Remember the story I told you at the start of this post about Sir William Ramsey. What did he do?
He leaned in!
He had beliefs about Luke, the Bible,
and he didn’t sit down,
he leaned into him
and he became stronger!
Because that’s what happens when you lean into your doubts,
about the things you believe in,
you become stronger.
What did Luke do?
When Luke was writing scripture, in his prologue, he was already telling you
“I leaned in! That’s how I’ve got a perfect understanding to share with you Theophilus
I leaned in. I investigated this stuff,
and it made me stronger, to a point where I can confirm to you Theophilus, the things that I’m writing.
What Did Luke Want Theophilus To Do?
I want you to read this account, Theophilus,
so you can lean in,
and see what I’m saying,
and build the faith you have in Jesus.
and be confident in it.
What do I do anytime I’ve had doubts about my faith?
I lean in, I lean into those doubts,
I lean into things I’m confident in.
Because I know it will make me stronger.
Even if you think about this series through Luke.
I’ve spoken about, in different contexts already.
This is one of the hardest things I’ve had to do.
And there are different times I’ve said to myself,
This is too hard,
I don’t know if I can do this.
Because there are books you have to read,
Thousand-page books, hundreds,
Even if you include books that go against the things we believe,
and I said to myself, you know what, can I actually do this?
I’m going lean into this,
and I’m going to make them the best I’ve ever done.
Why? Because I know as I lean in more deeply,
I’m going to get even stronger.
What do you think the question I have for you is?
Are you really leaning in?
Ask yourself that question.
Are you really leaning in right now?
When you lean in,
when you study these things more,
you may be in doubt when you hear some of the quotes from atheists.
But I shared with you earlier,
Luke in his prologue, wants you to have certainty about the things you believe.
He wants you to have confidence!
What does he say in verse 4?
He says, I’m writing this to you, most excellent Theophilus.
“that you may have certainty concerning the things you have been taught”.
We’ve all been taught, but have you made it your own?
I’m giving you some breadcrumbs today, things you can chase-down deeper for yourself.
I’m showing you some of this stuff,
not only to build your confidence,
We’re dealing with doubts that will come up.
And I’m showing you how Luke’s opening to his Gospel is already deflating some of the dodgiest doctrines we see today.
But some of the dodgiest doctrine, which is confidently espoused by people,
who think they’re actually in the truth.
When in fact, they’re blinding themselves to the truth of the Gospel
Luke wants you to have certainty.
So when you’re doubtful,
reading Luke’s Gospel account is something you can do.
You’ve arrived at your destination now.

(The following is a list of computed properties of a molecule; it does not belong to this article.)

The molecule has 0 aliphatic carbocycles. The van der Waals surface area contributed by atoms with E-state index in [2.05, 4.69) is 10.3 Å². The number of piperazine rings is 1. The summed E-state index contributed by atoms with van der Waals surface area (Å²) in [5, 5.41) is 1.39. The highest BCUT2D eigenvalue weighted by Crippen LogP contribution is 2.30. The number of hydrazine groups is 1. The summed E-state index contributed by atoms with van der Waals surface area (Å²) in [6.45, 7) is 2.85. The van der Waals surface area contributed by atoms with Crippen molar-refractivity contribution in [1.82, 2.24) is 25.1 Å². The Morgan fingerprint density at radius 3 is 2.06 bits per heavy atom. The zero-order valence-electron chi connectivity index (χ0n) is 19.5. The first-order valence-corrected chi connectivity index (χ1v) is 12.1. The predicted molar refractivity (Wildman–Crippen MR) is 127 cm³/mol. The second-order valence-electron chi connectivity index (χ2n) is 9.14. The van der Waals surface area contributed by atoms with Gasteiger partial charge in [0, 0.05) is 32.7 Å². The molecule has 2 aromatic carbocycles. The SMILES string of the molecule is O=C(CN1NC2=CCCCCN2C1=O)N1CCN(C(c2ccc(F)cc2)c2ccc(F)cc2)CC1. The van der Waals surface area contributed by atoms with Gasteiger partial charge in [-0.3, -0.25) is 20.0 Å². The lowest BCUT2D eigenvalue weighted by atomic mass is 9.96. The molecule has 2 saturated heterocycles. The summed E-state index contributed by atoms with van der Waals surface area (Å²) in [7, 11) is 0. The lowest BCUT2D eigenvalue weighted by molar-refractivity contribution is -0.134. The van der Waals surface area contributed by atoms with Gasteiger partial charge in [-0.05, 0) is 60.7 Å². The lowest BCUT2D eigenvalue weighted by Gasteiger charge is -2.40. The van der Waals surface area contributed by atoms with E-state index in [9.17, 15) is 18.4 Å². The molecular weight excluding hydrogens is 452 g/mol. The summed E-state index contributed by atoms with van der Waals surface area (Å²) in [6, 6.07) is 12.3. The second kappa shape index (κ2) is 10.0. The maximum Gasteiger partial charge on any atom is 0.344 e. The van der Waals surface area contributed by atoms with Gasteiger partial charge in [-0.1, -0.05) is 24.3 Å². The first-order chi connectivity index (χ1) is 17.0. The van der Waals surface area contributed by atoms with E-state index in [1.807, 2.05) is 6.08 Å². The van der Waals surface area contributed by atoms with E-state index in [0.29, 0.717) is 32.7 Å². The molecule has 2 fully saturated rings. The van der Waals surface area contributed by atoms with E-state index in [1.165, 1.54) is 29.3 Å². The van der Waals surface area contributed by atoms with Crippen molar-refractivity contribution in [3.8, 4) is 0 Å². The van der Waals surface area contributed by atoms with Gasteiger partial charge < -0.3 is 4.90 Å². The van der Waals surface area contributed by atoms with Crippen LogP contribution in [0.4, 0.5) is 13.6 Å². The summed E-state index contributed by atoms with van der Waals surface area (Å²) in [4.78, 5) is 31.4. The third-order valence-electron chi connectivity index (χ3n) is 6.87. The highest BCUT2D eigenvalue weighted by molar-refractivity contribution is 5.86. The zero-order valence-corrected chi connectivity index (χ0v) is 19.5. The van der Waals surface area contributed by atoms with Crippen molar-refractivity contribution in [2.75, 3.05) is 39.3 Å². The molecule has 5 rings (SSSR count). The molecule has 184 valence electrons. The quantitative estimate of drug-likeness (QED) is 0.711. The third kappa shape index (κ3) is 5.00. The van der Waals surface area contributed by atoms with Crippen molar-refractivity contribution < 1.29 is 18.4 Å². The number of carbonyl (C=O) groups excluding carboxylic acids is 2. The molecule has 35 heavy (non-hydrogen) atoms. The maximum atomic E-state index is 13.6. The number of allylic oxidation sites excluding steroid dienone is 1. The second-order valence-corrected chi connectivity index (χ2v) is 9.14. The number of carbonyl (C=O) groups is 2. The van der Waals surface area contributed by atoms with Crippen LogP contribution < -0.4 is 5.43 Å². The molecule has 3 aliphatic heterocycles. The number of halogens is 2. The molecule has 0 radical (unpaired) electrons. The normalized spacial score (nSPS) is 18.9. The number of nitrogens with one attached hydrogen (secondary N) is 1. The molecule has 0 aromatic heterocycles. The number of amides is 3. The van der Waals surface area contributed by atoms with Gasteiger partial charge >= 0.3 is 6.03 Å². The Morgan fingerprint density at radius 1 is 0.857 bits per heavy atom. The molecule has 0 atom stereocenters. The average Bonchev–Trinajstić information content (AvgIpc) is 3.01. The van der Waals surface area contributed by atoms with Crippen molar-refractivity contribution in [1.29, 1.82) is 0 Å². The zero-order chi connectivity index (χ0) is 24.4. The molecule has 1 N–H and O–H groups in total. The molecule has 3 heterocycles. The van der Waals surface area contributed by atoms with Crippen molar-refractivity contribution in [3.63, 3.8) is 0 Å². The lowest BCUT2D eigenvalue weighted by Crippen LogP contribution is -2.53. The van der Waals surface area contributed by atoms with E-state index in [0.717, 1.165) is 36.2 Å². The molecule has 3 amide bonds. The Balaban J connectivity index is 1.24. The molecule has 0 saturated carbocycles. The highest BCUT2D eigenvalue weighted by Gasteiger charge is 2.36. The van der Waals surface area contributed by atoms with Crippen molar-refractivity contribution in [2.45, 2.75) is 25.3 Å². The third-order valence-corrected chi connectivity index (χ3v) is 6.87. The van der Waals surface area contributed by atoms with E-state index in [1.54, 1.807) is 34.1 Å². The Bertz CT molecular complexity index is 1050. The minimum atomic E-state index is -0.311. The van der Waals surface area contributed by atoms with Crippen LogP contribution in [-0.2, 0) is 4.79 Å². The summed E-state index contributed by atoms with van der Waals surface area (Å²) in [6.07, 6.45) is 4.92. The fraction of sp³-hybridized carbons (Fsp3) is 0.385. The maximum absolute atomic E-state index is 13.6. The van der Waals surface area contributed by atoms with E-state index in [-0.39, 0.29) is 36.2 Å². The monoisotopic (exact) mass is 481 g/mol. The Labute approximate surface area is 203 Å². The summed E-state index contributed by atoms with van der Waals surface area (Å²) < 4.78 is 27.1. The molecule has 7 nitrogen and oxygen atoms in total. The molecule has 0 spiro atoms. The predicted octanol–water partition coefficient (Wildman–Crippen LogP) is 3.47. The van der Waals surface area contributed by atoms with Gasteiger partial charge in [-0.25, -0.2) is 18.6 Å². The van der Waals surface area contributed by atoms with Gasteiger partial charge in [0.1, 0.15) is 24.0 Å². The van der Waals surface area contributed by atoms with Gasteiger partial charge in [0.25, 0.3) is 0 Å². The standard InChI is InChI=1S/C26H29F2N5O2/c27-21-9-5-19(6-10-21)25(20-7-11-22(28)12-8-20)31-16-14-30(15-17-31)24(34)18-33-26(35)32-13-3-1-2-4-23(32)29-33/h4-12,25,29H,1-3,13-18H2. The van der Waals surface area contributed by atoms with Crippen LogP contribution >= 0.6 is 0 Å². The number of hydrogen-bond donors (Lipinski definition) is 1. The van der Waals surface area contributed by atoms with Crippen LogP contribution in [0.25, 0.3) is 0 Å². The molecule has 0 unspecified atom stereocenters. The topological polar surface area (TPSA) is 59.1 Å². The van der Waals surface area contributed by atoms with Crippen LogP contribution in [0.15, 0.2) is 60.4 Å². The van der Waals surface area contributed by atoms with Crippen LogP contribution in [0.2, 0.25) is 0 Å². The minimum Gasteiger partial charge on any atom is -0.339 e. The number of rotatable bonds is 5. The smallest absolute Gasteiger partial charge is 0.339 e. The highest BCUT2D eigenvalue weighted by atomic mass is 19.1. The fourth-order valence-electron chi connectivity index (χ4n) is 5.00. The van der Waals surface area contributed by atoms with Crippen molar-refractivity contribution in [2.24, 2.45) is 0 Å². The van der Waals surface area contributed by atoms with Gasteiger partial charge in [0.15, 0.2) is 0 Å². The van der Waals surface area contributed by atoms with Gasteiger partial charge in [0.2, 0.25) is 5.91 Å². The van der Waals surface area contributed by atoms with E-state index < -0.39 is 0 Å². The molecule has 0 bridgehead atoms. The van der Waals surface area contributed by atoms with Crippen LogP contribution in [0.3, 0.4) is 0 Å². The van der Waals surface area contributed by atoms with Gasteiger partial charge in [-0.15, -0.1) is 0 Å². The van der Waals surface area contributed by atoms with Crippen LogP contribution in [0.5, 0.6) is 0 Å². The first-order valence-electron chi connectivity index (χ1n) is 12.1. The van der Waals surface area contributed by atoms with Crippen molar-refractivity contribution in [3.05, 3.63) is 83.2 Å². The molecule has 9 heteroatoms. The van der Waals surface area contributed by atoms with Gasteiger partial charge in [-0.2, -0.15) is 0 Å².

As we arrive at our destination, I’ve walked you through the five Ds
We’ve Dealt with Doubts
we’ve Deflated the Dodgy Doctrine.
We’ve looked at Luke’s prologue in his Gospel account.
Destroying Doubt – A Recap
Let’s recap and discover again how Luke’s prologue begins, and will start to showcase
the five D’s.
1. In his prologue he defeats dodgy doctrine.
Luke’s prologue shows he was highly educated. We spoke about one of many words in Greek Luke uses to show his pedigree.
2. Luke’s prologue as reveals his account is based on eyewitness testimony.
He wasn’t somebody far away after the time, he was in the time period, and speaking to people in that time period also.
Although not first as he said truthfully,
3. Luke’s prologue provides an exhaustive account.
From start to finish, he spoke about how it covers the largest timeline.
4. Luke’s prologue encourages you to lean in.
Have certainty, Theophilus.
You’re going to have certainty based on what I’m writing,
and that’s what Luke wants you to have.
That’s what I want you to have.
And that’s the basis, the main goal of these posts.
(especially today’s session).
5. Luke’s prologue wants you to have certainty as a believer.
There are things you may doubt in your faith,
and most likely reading Luke’s Gospel account will deal with many of those doubts.
6. Luke’s prologue was written by a gentile.
This totally obliterates Israelite-only doctrine.
7. Luke’s prologue, and Luke’s writings as a whole, created one of the greatest Christian scholars ever, William Ramsey (who started out as a staunch skeptic).
So when you think about part one,
when you think about this post,
we’ve only looked at four verses.
And Luke has already made a number of claims.
He’s already said things which are dealing with the doubts you may have.
Luke will deal with doubts you may have, as we continue through his Gospel account.
What do you think is going to happen as we continue through this series?
It’s only going to get better brothers and sisters in Christ.
And I want you, if you’re not doing this already,
to lean in deeper into your faith.
Because it will only make you stronger.
On that note, brothers and sisters in Christ,
I’ll bless you ,and say see you soon.
Until next time.
If you prefer to watch, here is the video:
If you enjoyed reading this post, please share it with a friend. Remember, you can leave a comment below to share your thoughts on the lessons you learned in this post.